A Pop of Private Brand Color – Pams

\"PamsPams is all about good value, quality products with great Private Brand packaging – it’s no wonder they have built a loyal following to be New Zealand’s largest grocery brand.

Designed by Brother Design Ltd, the brand new Pams Lite Dressings are a must-have for summer salads, and are unmissable on shelf. The bright lids deliver a pop of color to the category, and the beautifully styled food photography compliments the quirky typography.


Christopher Durham

MPB Founder to Speak At Dieline Conference

\"TheAs I look to speaking next week at The How Conference\\Dieline Conference check out the coverage on presentation on the most visited website on package design in the world The Dieline, not once but twice. The first time in a feature story on the release of my new book Fifty2: The My Private Brand Project and the second in a Q&A that introduces my upcoming presentation at their groundbreaking package design event The Dieline Conference. The conference is an influential and exciting part of the annual HOW Design Live which will be held May 12 – 16 in Boston. I will see you in Boston

Below is an excerpt from The Dieline article.

The Private Brand Revolution Revealed: Fifty2, The My Private Brand Project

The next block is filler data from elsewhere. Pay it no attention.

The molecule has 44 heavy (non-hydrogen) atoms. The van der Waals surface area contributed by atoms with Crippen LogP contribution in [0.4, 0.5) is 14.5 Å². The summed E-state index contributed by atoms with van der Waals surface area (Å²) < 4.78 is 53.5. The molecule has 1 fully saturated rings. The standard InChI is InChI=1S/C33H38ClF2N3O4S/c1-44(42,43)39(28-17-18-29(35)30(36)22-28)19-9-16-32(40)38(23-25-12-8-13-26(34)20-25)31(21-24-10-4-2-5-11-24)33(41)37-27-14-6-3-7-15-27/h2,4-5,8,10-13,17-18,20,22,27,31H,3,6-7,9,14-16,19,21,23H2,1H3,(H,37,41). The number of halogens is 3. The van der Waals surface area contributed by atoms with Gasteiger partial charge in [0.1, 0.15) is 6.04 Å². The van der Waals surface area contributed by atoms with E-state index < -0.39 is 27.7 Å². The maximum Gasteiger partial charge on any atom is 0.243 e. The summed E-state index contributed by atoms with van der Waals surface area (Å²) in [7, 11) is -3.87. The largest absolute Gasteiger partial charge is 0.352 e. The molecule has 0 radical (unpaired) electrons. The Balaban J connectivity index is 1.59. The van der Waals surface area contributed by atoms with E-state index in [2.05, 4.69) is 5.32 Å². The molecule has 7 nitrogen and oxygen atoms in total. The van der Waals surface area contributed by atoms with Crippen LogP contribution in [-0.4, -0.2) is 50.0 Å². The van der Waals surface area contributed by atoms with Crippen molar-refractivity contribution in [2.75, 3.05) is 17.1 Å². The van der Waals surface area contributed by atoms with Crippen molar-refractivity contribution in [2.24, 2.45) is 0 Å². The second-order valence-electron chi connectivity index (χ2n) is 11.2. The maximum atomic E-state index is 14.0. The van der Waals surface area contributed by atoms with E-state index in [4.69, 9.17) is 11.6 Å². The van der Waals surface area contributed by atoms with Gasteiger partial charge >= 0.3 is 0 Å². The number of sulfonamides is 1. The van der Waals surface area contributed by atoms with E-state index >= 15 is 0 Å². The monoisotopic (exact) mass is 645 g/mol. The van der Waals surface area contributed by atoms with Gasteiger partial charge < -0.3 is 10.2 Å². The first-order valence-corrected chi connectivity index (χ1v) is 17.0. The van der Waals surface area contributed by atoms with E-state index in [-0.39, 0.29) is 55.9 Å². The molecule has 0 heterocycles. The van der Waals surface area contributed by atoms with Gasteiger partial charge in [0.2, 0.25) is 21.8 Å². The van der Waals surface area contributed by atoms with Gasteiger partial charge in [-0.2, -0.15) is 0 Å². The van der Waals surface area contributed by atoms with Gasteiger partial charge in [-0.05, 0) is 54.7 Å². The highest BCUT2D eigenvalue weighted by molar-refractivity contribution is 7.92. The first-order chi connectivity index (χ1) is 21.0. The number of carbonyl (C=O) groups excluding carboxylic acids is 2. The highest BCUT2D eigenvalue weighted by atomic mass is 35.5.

Christopher Durham, Founder of My Private Brand, will be presenting The Private Brand Revolution Revealed: Fifty2, The My Private Brand Project at The Dieline Conference on Thursday, May 15, 2014.

Durham will present a challenging look at the state of Private Brands through his first book, Fifty2: The My Private Brand Project. The 52 brands featured in the book radically destroy the notion that all American private brands are ugly knock-offs of national brands and clearly paints a picture of the retail brand revolution that is creating retail-owned brands customers know and love.

We asked Christopher a few questions about his careers and inspirations.

How did you begin your career?
That goes back a few years, but I started out running the Computer Services department (Desktop Publishing in its heyday) in a Kinko’s in Charleston, SC. It was a great incubator for small business and design so I worked on lots of cool projects: the early American Apparel photocopied catalogs, Album covers for the band Jump Little Children, and more resumes and wedding programs than I care to remember.